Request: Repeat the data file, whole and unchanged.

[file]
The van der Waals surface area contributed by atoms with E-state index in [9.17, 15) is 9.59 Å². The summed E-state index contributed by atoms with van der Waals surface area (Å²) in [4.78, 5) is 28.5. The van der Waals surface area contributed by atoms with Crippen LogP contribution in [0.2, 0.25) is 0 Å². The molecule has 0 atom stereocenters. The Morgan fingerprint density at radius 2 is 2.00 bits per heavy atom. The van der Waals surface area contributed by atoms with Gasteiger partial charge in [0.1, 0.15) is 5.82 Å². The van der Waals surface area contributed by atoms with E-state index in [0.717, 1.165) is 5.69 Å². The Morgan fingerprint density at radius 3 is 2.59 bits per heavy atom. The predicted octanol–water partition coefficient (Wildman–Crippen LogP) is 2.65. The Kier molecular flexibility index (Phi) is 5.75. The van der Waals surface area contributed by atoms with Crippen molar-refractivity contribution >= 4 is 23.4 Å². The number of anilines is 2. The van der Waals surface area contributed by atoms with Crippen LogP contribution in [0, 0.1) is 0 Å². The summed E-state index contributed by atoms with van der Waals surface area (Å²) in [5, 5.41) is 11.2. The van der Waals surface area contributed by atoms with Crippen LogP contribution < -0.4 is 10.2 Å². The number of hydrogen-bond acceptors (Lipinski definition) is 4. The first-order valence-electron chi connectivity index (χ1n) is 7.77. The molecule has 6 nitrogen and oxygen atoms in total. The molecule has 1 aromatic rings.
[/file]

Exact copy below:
The van der Waals surface area contributed by atoms with E-state index in [9.17, 15) is 9.59 Å². The summed E-state index contributed by atoms with van der Waals surface area (Å²) in [4.78, 5) is 28.5. The van der Waals surface area contributed by atoms with Crippen LogP contribution in [0.2, 0.25) is 0 Å². The molecule has 0 atom stereocenters. The Morgan fingerprint density at radius 2 is 2.00 bits per heavy atom. The van der Waals surface area contributed by atoms with Gasteiger partial charge in [0.1, 0.15) is 5.82 Å². The van der Waals surface area contributed by atoms with E-state index in [0.717, 1.165) is 5.69 Å². The Morgan fingerprint density at radius 3 is 2.59 bits per heavy atom. The predicted octanol–water partition coefficient (Wildman–Crippen LogP) is 2.65. The Kier molecular flexibility index (Phi) is 5.75. The van der Waals surface area contributed by atoms with Crippen molar-refractivity contribution >= 4 is 23.4 Å². The number of anilines is 2. The van der Waals surface area contributed by atoms with Crippen LogP contribution in [0, 0.1) is 0 Å². The summed E-state index contributed by atoms with van der Waals surface area (Å²) in [5, 5.41) is 11.2. The van der Waals surface area contributed by atoms with Crippen LogP contribution < -0.4 is 10.2 Å². The number of hydrogen-bond acceptors (Lipinski definition) is 4. The first-order valence-electron chi connectivity index (χ1n) is 7.77. The molecule has 6 nitrogen and oxygen atoms in total. The molecule has 1 aromatic rings.